Fall in Scottish homelessness applications
The number of people seeking help for homelessness has fallen by 11% to 9,474 in the past year, according to Scottish government figures.
The fall was said to have been due to recent housing options and homelessness prevention actions offered by councils.
There was also a reduction in the number of households with children in temporary accommodation.
And the number of people made homeless or threatened with homelessness fell by a 10th to 7,649.
The statistics showed that the number of people in temporary accommodation increased slightly over the year to June (0.3%) to 10,494 but was about 6% lower than the peak period in early 2011 when temporary placements were in excess of 12,000.
The 2,821 households with children in temporary accommodation was a decrease of 472 households (14%) from the previous year. These households contained a total of 4,574 children, a decrease of 727 children (14%).
The number of children in bed and breakfast accommodation halved to nine.
However, the statisticians said there had not been a major change in the underlying drivers of homelessness.
Scottish Housing Minister Margaret Burgess welcomed the "continued fall in homelessness across Scotland", which she said built on the Scottish government's "historic achievement" in meeting the homelessness 2012 target.
She added: "Over the past few years councils have been developing services in which staff assist households to consider their range of housing options to address their individual housing needs in order to help prevent homelessness before it occurs.
"Alongside this we want to increase housing supply to ensure settled accommodation can be accessed by households as quickly as possible and avoid them spending too much time in temporary accommodation.
"Increasing the supply of affordable housing is a vital part of our efforts to build a better and fairer Scotland."
The Scottish government aims to deliver 30,000 affordable homes - including 20,000 for social rent - over the life of the current parliament.
It is also to make £900m available for affordable housing over the next three years.
The Scottish Conservatives said the number of people in temporary homeless accommodation had increased from 8,523 to 10,494 since the SNP came to power in 2007.
The party claimed a failure by the Scottish government to build new houses had contributed to the issue.
Scottish Conservative housing spokesman Alex Johnstone said: "There will always be a need for temporary accommodation in Scotland.
"However, the use of B&Bs and hotels should be absolutely discouraged, because this is not suitable accommodation for anyone.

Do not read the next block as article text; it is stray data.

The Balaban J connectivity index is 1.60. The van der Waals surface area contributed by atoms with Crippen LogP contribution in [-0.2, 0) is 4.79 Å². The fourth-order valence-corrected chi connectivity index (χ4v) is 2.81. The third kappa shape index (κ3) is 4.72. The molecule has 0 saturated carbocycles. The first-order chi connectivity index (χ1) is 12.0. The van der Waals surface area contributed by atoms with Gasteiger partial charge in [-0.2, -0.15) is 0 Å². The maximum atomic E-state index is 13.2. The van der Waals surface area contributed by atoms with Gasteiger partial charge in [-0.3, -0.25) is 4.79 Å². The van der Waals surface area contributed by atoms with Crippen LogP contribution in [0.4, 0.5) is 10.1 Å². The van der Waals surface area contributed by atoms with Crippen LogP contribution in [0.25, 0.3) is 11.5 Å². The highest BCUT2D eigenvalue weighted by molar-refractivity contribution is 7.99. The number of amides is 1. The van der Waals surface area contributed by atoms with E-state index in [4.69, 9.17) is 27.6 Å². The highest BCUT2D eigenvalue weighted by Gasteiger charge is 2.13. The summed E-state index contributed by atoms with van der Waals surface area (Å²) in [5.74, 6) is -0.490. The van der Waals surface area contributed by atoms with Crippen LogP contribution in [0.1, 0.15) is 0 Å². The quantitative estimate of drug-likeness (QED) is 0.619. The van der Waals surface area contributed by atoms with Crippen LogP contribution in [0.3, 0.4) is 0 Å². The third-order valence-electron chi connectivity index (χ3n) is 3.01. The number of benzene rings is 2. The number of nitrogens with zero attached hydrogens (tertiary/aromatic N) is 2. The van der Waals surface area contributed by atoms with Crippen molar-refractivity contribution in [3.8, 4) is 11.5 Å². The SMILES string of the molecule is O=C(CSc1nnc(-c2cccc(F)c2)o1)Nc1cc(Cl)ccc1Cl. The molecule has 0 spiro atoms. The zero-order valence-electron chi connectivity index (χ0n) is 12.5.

"Some families and individuals can be in these settings for long periods of time, a situation which is anything but temporary."
Scottish Labour welfare spokeswoman Jackie Baillie said: "Whilst the number of households with children in temporary accommodation is decreasing, the fact that there are a thousand more such households now than a decade ago raises significant questions about how the SNP government is trying to tackle homelessness.
"It can be no surprise that the numbers have remained stubbornly high after the SNP withdrew millions from the house building budget, which has seen a collapse in the number of new homes for rent."
Graeme Brown, director of housing charity Shelter Scotland, said: "It is good news that 11% fewer families and individuals are experiencing the trauma of homelessness.
"However, homelessness in Scotland is still too high and we cannot afford to be complacent or lose sight of the fact that over 7,649 households found themselves homeless in just three months."
He added: "The root cause of homelessness is a housing crisis which has seen the housing safety net stripped apart after decades of under-investment.
"The only way forward is for the Scottish government to build at least 10,000 new social homes a year to bring hope to the 155,100 on local authority housing waiting lists and much-needed jobs to the construction sector."
David Ogilvie, policy manager for the Scottish Federation of Housing Associations, said the ongoing reduction was down to the strong emphasis in Scottish government policy placed upon homelessness prevention and tenancy sustainment.
But he added: "We are concerned that, with the rollout of the UK coalition government's welfare reforms, come some serious challenges to homelessness service provision which could undermine some of the excellent homelessness prevention and tenancy sustainment work carried out by social landlords and others here in Scotland."